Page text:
Zulgad: Sharrif Floyd admits 'I've got a lot to prove' after slide
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EDEN PRAIRIE, Minn. - Sharrif Floyd wanted to make one thing clear Friday afternoon as he addressed the Twin Cities media at Winter Park.
He isn't mad.
Yes, many mock drafts had him going third overall in the first round of the NFL draft and, yes, tumbling to the Vikings at No. 23 will cost him millions of dollars on his rookie contract.
But the player considered to be the top defensive linemen available by many said he didn't get upset as name after name came off the board on Thursday night and he sat in the green room waiting patiently.
"It wasn't making me mad, frustrated or anything," Floyd said at his introductory press conference. "If anything, it got a little hot back there. But other than that I was calm."
Judging from the way Floyd handled questions on Friday, the fact he did not get upset about his fall was not a surprise. He seems to have the same type of even-keel personality as the guy he will be expected to eventually replace at the three-technique spot, Kevin Williams.
But that doesn't mean Floyd won't use his draft night fall as motivation in coming seasons. Floyd heard enough lip service from teams leading up to Thursday that he will be able to use that as fuel.
"I did feel as though a lot of ball clubs that told me certain things going through the process, 'Oh, you're this type of player, you're this type of player,' (then passed on me)," Floyd said. "(They said), 'You won't be there when we pick.' Me being there and getting passed up and things like that, I feel as though I've got a lot to prove. ... But I can't be mad at anybody."
The Vikings aren't concerned about whether Floyd is mad. What they are focused on is the fact they feel they have found their long-term replacement for Williams.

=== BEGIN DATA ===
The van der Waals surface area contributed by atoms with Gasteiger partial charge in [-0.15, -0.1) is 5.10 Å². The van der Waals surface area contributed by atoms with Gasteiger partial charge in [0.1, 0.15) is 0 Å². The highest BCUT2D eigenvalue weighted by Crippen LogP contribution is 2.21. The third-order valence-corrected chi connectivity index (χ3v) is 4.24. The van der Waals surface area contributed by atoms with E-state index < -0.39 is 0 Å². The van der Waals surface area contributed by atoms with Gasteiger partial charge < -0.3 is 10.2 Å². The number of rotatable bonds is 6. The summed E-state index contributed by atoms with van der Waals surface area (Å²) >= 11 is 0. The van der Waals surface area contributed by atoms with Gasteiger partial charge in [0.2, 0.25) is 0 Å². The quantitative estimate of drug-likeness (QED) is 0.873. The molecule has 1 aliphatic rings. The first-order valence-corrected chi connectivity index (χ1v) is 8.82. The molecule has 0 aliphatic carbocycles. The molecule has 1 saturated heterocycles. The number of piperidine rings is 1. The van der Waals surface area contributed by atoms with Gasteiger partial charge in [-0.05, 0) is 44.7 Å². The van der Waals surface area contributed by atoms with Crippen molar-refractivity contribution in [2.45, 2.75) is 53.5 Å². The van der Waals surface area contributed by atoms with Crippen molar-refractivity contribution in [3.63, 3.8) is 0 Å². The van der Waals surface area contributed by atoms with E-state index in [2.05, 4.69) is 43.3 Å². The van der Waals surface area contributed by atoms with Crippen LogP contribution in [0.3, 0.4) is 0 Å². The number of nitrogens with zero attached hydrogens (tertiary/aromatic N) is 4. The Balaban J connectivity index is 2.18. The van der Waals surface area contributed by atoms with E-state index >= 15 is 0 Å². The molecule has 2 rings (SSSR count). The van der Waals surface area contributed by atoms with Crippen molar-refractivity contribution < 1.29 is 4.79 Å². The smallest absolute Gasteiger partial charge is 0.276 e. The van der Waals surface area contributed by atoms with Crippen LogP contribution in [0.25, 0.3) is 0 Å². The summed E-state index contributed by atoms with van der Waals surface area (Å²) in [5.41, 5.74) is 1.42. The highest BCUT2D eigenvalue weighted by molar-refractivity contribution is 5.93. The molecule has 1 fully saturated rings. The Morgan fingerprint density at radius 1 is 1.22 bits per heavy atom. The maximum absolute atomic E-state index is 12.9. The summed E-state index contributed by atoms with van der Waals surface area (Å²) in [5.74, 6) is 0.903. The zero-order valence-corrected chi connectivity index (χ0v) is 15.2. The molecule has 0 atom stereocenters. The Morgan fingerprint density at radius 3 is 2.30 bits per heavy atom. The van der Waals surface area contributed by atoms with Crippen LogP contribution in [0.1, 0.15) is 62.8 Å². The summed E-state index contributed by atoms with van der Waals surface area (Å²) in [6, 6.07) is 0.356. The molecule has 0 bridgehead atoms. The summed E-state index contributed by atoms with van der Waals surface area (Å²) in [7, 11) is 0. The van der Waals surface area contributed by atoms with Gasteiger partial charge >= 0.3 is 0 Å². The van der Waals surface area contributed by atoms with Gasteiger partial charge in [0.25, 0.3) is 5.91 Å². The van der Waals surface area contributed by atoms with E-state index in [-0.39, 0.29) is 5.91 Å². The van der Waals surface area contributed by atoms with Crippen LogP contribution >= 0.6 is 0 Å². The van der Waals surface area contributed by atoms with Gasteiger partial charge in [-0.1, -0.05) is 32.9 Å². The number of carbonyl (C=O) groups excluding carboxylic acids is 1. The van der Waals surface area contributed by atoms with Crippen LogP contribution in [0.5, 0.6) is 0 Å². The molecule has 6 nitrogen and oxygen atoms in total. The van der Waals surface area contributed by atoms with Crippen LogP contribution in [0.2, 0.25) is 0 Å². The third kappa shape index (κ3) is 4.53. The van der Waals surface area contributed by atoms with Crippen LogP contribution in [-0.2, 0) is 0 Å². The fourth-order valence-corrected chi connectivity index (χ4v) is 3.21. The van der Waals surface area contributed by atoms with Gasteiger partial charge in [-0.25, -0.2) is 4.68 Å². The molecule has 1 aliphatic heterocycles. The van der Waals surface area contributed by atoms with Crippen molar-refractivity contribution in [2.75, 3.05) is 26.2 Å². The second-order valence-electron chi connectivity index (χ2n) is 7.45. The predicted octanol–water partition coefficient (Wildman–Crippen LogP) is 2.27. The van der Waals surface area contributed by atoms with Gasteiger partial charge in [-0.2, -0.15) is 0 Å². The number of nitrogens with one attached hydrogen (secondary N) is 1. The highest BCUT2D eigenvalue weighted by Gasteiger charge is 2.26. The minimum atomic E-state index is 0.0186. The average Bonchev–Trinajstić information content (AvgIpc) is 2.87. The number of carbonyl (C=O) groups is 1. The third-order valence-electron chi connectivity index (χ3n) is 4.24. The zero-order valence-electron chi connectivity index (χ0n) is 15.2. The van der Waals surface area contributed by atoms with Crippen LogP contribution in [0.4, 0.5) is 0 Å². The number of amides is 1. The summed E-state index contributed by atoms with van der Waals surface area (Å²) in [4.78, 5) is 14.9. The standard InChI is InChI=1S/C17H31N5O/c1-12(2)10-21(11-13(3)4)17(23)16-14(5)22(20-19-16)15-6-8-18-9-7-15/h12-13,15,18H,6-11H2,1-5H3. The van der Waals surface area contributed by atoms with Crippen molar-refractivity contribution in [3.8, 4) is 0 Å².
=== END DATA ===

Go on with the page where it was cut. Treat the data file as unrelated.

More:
The Vikings' first-round pick in 2003 and a borderline Hall of Fame player, Williams will turn 33 in August and is entering the final season of a deal that will pay him $4.9 million in guarantees.
He had two years remaining on his original deal and was due a non-guaranteed $7.5 million in both 2013 and 2014, but the Vikings restructured his contract this offseason. Therefore, this likely will be his last season in Minnesota.
That means the 6-foot-3, 295-pound Floyd will get the experience of being able to play behind and pick Williams' brain for a season before moving into the three-technique spot on a full-time basis.
"I'm really excited to learn from him, get everything I can from him and contribute," Floyd said.
Having Williams serve as Floyd's mentor seems like the perfect scenario considering the veteran admitted last training camp that he wouldn't object to seeing his reps limited a bit in order to keep him fresh.
Williams and Floyd seem to share the same type of personality in that both can be ferocious on the field but seem to be nearly unflappable off of it.
Floyd proved to be a versatile player in college, having spent time at end in 2011, and it won't be surprising if in passing situations next season he lines up at nose tackle.